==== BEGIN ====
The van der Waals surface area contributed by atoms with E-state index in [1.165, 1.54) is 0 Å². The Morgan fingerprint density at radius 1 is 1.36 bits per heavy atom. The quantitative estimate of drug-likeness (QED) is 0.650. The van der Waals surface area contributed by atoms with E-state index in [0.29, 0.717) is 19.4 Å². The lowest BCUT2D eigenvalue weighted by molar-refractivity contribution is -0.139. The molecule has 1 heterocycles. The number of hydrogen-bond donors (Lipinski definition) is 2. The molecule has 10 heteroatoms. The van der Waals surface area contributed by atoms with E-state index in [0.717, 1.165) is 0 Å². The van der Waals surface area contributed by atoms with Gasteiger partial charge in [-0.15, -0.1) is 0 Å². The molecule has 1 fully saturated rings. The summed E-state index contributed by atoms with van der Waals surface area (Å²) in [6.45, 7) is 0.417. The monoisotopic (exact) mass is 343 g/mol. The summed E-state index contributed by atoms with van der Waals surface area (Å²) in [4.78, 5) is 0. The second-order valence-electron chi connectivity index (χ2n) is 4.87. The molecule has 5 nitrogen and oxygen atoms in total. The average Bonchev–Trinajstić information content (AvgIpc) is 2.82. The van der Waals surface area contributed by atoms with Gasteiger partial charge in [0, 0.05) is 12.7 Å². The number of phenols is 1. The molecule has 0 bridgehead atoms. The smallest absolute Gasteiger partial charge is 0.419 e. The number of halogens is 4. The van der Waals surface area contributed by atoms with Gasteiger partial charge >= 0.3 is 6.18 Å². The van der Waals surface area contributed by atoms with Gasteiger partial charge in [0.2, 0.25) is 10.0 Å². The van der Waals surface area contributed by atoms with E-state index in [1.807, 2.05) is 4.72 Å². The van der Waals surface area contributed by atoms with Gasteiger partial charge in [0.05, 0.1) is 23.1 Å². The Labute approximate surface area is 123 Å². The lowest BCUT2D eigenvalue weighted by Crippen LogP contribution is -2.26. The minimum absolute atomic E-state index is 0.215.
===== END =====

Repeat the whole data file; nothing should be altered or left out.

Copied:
The van der Waals surface area contributed by atoms with E-state index in [1.165, 1.54) is 0 Å². The Morgan fingerprint density at radius 1 is 1.36 bits per heavy atom. The quantitative estimate of drug-likeness (QED) is 0.650. The van der Waals surface area contributed by atoms with E-state index in [0.29, 0.717) is 19.4 Å². The lowest BCUT2D eigenvalue weighted by molar-refractivity contribution is -0.139. The molecule has 1 heterocycles. The number of hydrogen-bond donors (Lipinski definition) is 2. The molecule has 10 heteroatoms. The van der Waals surface area contributed by atoms with E-state index in [0.717, 1.165) is 0 Å². The van der Waals surface area contributed by atoms with Gasteiger partial charge in [-0.15, -0.1) is 0 Å². The molecule has 1 fully saturated rings. The summed E-state index contributed by atoms with van der Waals surface area (Å²) in [6.45, 7) is 0.417. The monoisotopic (exact) mass is 343 g/mol. The summed E-state index contributed by atoms with van der Waals surface area (Å²) in [4.78, 5) is 0. The second-order valence-electron chi connectivity index (χ2n) is 4.87. The molecule has 5 nitrogen and oxygen atoms in total. The average Bonchev–Trinajstić information content (AvgIpc) is 2.82. The van der Waals surface area contributed by atoms with Gasteiger partial charge in [0, 0.05) is 12.7 Å². The number of phenols is 1. The molecule has 0 bridgehead atoms. The smallest absolute Gasteiger partial charge is 0.419 e. The number of halogens is 4. The van der Waals surface area contributed by atoms with Gasteiger partial charge >= 0.3 is 6.18 Å². The van der Waals surface area contributed by atoms with Gasteiger partial charge in [0.2, 0.25) is 10.0 Å². The van der Waals surface area contributed by atoms with E-state index in [1.807, 2.05) is 4.72 Å². The van der Waals surface area contributed by atoms with Gasteiger partial charge in [0.05, 0.1) is 23.1 Å². The Labute approximate surface area is 123 Å². The lowest BCUT2D eigenvalue weighted by Crippen LogP contribution is -2.26. The minimum absolute atomic E-state index is 0.215.